Seems like String.IsNumeric() returns TRUE if it's integer.

String numString = '12';

If it's a decimal (eg. 12.2) this is returning FALSE.

I believe it should not consider 12.2 as non-numeric.

Is there a proper workaround for this conundrum without writing much code?

4 Answers 4


I suppose you could make your own isNumeric() method to also cover decimal values:

public class StringUtilities{
    public static Boolean isNumeric(String s){
        Boolean ReturnValue;
            ReturnValue = TRUE; 
        } catch (Exception e) {
            ReturnValue = FALSE;
        return ReturnValue;

Sample runs:

list<String> slist = new list<String>{
  '12',       // TRUE
  '12.2',     // TRUE
  'string',   // FALSE
  '',         // FALSE
  NULL        // FALSE

for (String s : slist) system.debug(
  • I had this in thought. Well as the last resort would go with it. Thanks. Mar 20, 2017 at 5:40
  • 2
    It's really more of a String utility, perhaps...
    – Adrian Larson
    Mar 20, 2017 at 15:51
  • In retrospect, that does sound much better. @AdrianLarson
    – martin
    Mar 20, 2017 at 15:57
  • The problem with this approach is that a high number of non-numbers will produce lots of CPU time as the stack is repeatedly unwound during the exception construction (~50ms each time).
    – sfdcfox
    Mar 20, 2017 at 16:01
  • @sfdcfox agreed, if this function is getting called a lot and it is impacting performance, a regex/pattern matching approach might be better.
    – martin
    Mar 20, 2017 at 16:04

I wrote some code that does some simple checks for data conversion as part of my XmlToJson example code that I posted last year. It's simply a Pattern that we cache, and use it to quickly determine if a string is any sort of number. Here's the relevant code. First, we store a couple of patterns to pick out Booleans, decimals, dates, and date-times (everything else in the demo is treated as text):

static Pattern 
    boolPat = Pattern.compile('^(true|false)$'),  decPat = Pattern.compile('^[-+]?\\d+(\\.\\d+)?$'), 
    datePat = Pattern.compile('^\\d{4}.\\d{2}.\\d{2}$'), 
    timePat = Pattern.compile('^\\d{4}.\\d{2}.\\d{2} (\\d{2}:\\d{2}:\\d{2} ([-+]\\d{2}:\\d{2})?)?$');

Then, when we want to auto-detect our data type, we use the following cascading ternary:

        Object value = 
            //  Nothing
            String.isBlank(nodeText)? null:
        //  Try boolean
        //  Try decimals
        //  Try dates
        //  Try times
        //  Give up, use plain text

You'll note that this code is try-catch free--it runs in just a few milliseconds in any scenario, which is deal for processing large amounts of values.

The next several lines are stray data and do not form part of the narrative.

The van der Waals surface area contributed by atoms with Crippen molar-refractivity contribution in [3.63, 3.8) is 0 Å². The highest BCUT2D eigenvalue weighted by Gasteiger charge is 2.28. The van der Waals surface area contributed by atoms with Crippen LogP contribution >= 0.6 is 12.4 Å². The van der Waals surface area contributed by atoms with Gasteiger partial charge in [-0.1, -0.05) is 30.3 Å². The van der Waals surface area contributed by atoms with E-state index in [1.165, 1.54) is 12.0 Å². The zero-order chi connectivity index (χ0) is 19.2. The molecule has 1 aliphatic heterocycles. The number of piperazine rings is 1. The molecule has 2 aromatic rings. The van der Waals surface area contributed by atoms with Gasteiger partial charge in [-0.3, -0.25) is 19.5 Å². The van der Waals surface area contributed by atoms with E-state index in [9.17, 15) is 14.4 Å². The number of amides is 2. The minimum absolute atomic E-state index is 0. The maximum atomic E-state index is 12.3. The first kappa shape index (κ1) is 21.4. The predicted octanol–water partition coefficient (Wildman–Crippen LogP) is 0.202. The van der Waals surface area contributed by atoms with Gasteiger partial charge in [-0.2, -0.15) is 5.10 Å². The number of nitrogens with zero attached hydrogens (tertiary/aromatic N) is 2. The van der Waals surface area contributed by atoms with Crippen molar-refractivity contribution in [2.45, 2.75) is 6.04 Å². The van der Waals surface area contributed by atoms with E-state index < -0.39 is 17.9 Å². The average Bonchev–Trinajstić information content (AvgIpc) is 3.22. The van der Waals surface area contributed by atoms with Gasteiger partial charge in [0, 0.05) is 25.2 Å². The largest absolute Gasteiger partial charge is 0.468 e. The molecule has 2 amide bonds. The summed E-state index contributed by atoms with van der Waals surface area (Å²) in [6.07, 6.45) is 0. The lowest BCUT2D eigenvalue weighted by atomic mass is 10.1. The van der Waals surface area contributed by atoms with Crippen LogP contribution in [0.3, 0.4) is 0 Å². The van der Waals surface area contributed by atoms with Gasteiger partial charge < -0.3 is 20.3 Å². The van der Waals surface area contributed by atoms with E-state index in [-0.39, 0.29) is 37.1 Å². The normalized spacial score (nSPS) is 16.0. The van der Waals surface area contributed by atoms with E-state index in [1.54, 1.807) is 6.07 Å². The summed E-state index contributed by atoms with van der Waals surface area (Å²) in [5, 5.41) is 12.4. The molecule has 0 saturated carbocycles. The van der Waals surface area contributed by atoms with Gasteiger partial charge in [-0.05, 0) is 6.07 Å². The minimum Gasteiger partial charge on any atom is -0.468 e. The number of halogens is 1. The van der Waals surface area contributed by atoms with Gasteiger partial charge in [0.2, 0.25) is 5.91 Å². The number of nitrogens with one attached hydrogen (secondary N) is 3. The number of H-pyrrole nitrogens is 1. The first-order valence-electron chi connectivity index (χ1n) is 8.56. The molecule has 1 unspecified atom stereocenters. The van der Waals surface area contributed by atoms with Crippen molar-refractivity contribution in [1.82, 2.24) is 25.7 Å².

So, to make this work for you, you'd do this:

static Pattern decimalPattern = Pattern.compile('^[-+]?\\d+(\\.\\d*)?$');
public static Decimal getNumber(String value) {
    return String.isBlank(value) || !decimalPattern.matcher(value).find()?
        null: Decimal.valueOf(value);
  • I thought regex might be a good alternative here, but I wonder if this approach is actually faster?
    – Adrian Larson
    Mar 20, 2017 at 16:23
  • Great answer. I hate to nitpick, but shouldn't the string '12.' with the hanging decimal point be considered a valid xml decimal?
    – martin
    Mar 20, 2017 at 16:24
  • @martin I was concerned about Decimal.valueOf throwing an exception... turns out, you're right, a hanging decimal is indeed legal. Changing the last + to a * accounts for that situation, too.
    – sfdcfox
    Mar 20, 2017 at 16:27
  • 1
    @AdrianLarson It depends. If you know the values are numeric, isNumeric is faster than getNumber. If you don't know if they're numeric, getNumber is faster. It seems to be >50% numeric data favors isNumeric; <50% numeric data favors getNumber.
    – sfdcfox
    Mar 20, 2017 at 16:43

So, if efficiency isn't your goal and you want to just write something that utilizes the current string functionality, something like this should work:

public Boolean isNumericOrDecimal(String s){
    if(s == null) return false;
    else if(s.contains('.') && s.indexOf('.') == s.lastIndexOf('.'))
        s = s.replace('.','');
    return s.isNumeric();

It would simply replace the decimal if and only if there is a decimal AND the decimal is in the same place (single decimal). Then it would return whether the remaining value was numeric or not.

Simple/quick test cases I tried:

'.123.' = false
'.123' = true
'123.' = true
'123' = true
'a123' = false

If you wanted the number to be correctly formatted you could write logic to say if the decimal was in the first or last position it would also return false, but this makes the assumption that there may be an inferred leading/trailing 0.

  • This won't return TRUE for negative values FYI.
    – rmarq423
    Feb 18, 2021 at 19:09

i made a custom method for this case, which also takes care of negative Integers/Decimals

public Boolean isNumericOrDecimal(String s){
if(String.isBlank(s)) return false;
if(s.contains('-') && s.indexOf('-') == 0){
    s = s.replaceFirst('-', '');
if(s.contains('.') && s.indexOf('.') == s.lastIndexOf('.') && s.indexOf('.') != 0){
    s = s.replace('.','');
return s.isNumeric();

This should work for all cases i suppose..

PS: .123 will return false. 0.123 will return true.

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